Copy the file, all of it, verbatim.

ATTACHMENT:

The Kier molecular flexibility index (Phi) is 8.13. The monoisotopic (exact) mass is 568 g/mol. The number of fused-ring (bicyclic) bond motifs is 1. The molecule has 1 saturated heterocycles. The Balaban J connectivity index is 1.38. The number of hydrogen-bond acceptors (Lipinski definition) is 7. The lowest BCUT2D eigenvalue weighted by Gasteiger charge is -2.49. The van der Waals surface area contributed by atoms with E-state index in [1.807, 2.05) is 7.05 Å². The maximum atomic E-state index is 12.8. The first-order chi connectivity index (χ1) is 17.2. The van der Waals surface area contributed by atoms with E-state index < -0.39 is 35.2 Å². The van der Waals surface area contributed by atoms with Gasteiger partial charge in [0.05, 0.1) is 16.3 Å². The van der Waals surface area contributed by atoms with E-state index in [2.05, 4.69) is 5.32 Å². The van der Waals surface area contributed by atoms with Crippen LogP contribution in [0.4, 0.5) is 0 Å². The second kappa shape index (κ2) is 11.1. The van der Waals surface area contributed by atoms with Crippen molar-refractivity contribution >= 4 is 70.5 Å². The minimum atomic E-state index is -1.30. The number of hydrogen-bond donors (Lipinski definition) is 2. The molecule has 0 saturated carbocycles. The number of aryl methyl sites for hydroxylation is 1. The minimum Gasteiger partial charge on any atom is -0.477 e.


The Kier molecular flexibility index (Phi) is 8.13. The monoisotopic (exact) mass is 568 g/mol. The number of fused-ring (bicyclic) bond motifs is 1. The molecule has 1 saturated heterocycles. The Balaban J connectivity index is 1.38. The number of hydrogen-bond acceptors (Lipinski definition) is 7. The lowest BCUT2D eigenvalue weighted by Gasteiger charge is -2.49. The van der Waals surface area contributed by atoms with E-state index in [1.807, 2.05) is 7.05 Å². The maximum atomic E-state index is 12.8. The first-order chi connectivity index (χ1) is 17.2. The van der Waals surface area contributed by atoms with E-state index < -0.39 is 35.2 Å². The van der Waals surface area contributed by atoms with Gasteiger partial charge in [0.05, 0.1) is 16.3 Å². The van der Waals surface area contributed by atoms with E-state index in [2.05, 4.69) is 5.32 Å². The van der Waals surface area contributed by atoms with Crippen LogP contribution in [0.4, 0.5) is 0 Å². The second kappa shape index (κ2) is 11.1. The van der Waals surface area contributed by atoms with Crippen molar-refractivity contribution >= 4 is 70.5 Å². The minimum atomic E-state index is -1.30. The number of hydrogen-bond donors (Lipinski definition) is 2. The molecule has 0 saturated carbocycles. The number of aryl methyl sites for hydroxylation is 1. The minimum Gasteiger partial charge on any atom is -0.477 e.